Ubiquitin Recognition by Ubiquitin-Binding Domains in Y-Family DNA Polymerases
Repository Usage Stats
Translesion synthesis (TLS) is a specialized type of DNA repair for bypassing DNA damage at the stalled replication fork. Because the TLS polymerases (mainly from the Y-family of polymerases) are characterized by more open active sites in order to accommodate the lesions, they are inherently more mutagenic than the replicative polymerases. Although essential for cell survival and in tolerating DNA damage, the access of the TLS polymerases to the replication fork must be tightly controlled. This regulation occurs in part through the ubiquitination state of the processivity factor PCNA. Damage-induced monoubiquitination of PCNA serves in part as the regulatory switch between replicative and translesion polymerases. Highly conserved ubiquitin-binding domains, the ubiquitin-binding zinc finger (UBZ) domain and the ubiquitin-binding motif (UBM), within the C-termini of the Y-family polymerases provide for an increased affinity of the polymerases to PCNA after damage to promote TLS. In order to determine the molecular basis for ubiquitin recognition by the TLS polymerases, we solved the solution structures of the human pol η UBZ domain, the human pol ι UBM2 domain, and the human pol ι UBM2-ubiquitin complex.
The UBZ domain adopts a classical C2H2 zinc finger structure characterized by a ββα fold, similar to the DNA-binding zinc finger proteins. Nuclear magnetic resonance titration mapped the binding interfaces between UBZ and ubiquitin to the α-helix of the UBZ domain and the canonical hydrophobic surface of ubiquitin defined by residues L8, I44 and V70. Although the UBZ domain binds ubiquitin through a single α-helix, in a manner similar to the inverted ubiquitin-interacting motif, its structure is distinct from previously characterized ubiquitin-binding domains. The pol η UBZ domain represents a novel member of the C2H2 zinc finger family that interacts with ubiquitin to regulate translesion synthesis.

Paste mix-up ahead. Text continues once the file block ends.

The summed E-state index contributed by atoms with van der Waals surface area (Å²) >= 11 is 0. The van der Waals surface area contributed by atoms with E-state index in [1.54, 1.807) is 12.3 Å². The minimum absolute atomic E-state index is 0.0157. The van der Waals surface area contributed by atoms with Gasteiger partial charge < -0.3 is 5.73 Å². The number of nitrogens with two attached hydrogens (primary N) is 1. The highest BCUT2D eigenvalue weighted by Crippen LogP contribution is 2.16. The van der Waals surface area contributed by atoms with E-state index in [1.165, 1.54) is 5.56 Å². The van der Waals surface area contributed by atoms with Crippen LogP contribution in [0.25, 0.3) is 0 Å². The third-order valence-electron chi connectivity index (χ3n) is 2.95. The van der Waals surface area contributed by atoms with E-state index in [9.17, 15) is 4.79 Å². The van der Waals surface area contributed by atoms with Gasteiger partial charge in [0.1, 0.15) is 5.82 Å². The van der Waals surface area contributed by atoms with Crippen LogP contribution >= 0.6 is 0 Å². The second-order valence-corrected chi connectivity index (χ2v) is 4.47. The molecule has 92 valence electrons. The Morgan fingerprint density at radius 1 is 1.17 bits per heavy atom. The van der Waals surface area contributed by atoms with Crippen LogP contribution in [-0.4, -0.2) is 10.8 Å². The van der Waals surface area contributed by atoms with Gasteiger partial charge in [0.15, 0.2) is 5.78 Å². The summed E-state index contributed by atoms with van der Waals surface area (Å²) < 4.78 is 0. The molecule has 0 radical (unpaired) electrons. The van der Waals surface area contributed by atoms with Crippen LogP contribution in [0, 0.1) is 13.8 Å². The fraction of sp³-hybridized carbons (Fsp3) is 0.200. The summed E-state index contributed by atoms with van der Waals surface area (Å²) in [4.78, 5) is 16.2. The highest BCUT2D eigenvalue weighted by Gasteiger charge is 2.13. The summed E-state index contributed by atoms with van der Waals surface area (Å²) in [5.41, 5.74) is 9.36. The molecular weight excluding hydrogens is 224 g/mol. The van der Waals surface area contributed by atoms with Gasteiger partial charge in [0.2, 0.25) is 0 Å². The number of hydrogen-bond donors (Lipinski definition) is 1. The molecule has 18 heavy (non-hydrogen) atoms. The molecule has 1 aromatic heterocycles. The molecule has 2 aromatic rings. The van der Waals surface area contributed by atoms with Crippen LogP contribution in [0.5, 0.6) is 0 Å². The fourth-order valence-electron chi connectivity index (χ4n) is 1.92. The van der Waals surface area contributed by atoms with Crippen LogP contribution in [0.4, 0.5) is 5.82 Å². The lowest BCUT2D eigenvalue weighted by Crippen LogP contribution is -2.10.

In contrast to the human UBZ domain, the yeast UBZ domain lacks one of the conserved cysteines necessary for zinc coordination, leading many to propose that it is a "zincless" zinc finger. We used biophysical methods to characterize the UBZ domains from human and yeast pol η and to highlight differences between their structures and modes of ubiquitin binding. Like the human UBZ domain, the yeast UBZ domain binds zinc, which contributes to its secondary structure formation. In contrast to the human UBZ domain, the yeast UBZ domain binds to ubiquitin in a zinc-independent manner. Correspondingly, mutations in the zinc-coordinating residues of the yeast UBZ domain do not impair the polymerase's response to DNA damage.
We also investigated the structural elements and mechanism of ubiquitin recognition of the ubiquitin-binding motif (UBM) found in pol ι and Rev1. The solution structures of the C-terminal UBM of human pol ι and its complex with ubiquitin were solved. The UBM is a novel ubiquitin-binding domain that binds to the hydrophobic surface of ubiquitin centered at L8. Accordingly, mutation of L8A, but not I44A of ubiquitin abolishes UBM binding. Human pol ι contains two functional UBMs, both of which contribute to replication foci formation. In contrast, only the second UBM of <italic>Saccharomyces cerevisiae</italic> Rev1 binds to ubiquitin and is essential for Rev1-dependent cell survival and mutagenesis. Point mutations impairing the UBM-ubiquitin interaction also disrupt foci formation of pol ι and the DNA damage response of Rev1 <italic>in vivo</italic>, showing the significant role for the UBM in regulating TLS.
The structures of the UBZ domain and the UBM and their recognition of ubiquitin are different and distinct from other ubiquitin-binding domains. Their highly specific and unique associations with ubiquitin are critical for TLS regulation and further add to the diverse base of ubiquitin-binding domains and their role in mediating cellular functions.
More InfoShow full item record
This work is licensed under a Creative Commons Attribution-Noncommercial-No Derivative Works 3.0 United States License.
Rights for Collection: Duke Dissertations